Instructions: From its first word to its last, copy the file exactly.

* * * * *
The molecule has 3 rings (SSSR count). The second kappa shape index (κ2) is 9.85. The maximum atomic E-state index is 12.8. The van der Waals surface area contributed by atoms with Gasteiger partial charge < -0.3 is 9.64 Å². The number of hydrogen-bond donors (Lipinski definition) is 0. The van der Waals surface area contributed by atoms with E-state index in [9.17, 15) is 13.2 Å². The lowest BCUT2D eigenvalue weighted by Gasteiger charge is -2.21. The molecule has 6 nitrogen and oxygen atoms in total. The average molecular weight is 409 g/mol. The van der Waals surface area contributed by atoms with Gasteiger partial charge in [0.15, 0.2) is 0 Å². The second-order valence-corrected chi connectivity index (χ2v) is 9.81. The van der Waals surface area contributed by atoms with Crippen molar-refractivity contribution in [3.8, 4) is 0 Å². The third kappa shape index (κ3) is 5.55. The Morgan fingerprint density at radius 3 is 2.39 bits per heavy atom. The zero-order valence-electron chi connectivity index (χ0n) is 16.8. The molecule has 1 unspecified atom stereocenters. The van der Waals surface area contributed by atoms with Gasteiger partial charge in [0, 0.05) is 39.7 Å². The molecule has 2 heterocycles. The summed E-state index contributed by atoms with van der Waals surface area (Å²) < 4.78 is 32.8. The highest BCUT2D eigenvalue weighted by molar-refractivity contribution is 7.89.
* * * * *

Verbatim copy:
The molecule has 3 rings (SSSR count). The second kappa shape index (κ2) is 9.85. The maximum atomic E-state index is 12.8. The van der Waals surface area contributed by atoms with Gasteiger partial charge < -0.3 is 9.64 Å². The number of hydrogen-bond donors (Lipinski definition) is 0. The van der Waals surface area contributed by atoms with E-state index in [9.17, 15) is 13.2 Å². The lowest BCUT2D eigenvalue weighted by Gasteiger charge is -2.21. The molecule has 6 nitrogen and oxygen atoms in total. The average molecular weight is 409 g/mol. The van der Waals surface area contributed by atoms with Gasteiger partial charge in [0.15, 0.2) is 0 Å². The second-order valence-corrected chi connectivity index (χ2v) is 9.81. The van der Waals surface area contributed by atoms with Crippen molar-refractivity contribution in [3.8, 4) is 0 Å². The third kappa shape index (κ3) is 5.55. The Morgan fingerprint density at radius 3 is 2.39 bits per heavy atom. The zero-order valence-electron chi connectivity index (χ0n) is 16.8. The molecule has 1 unspecified atom stereocenters. The van der Waals surface area contributed by atoms with Gasteiger partial charge in [0, 0.05) is 39.7 Å². The molecule has 2 heterocycles. The summed E-state index contributed by atoms with van der Waals surface area (Å²) < 4.78 is 32.8. The highest BCUT2D eigenvalue weighted by molar-refractivity contribution is 7.89.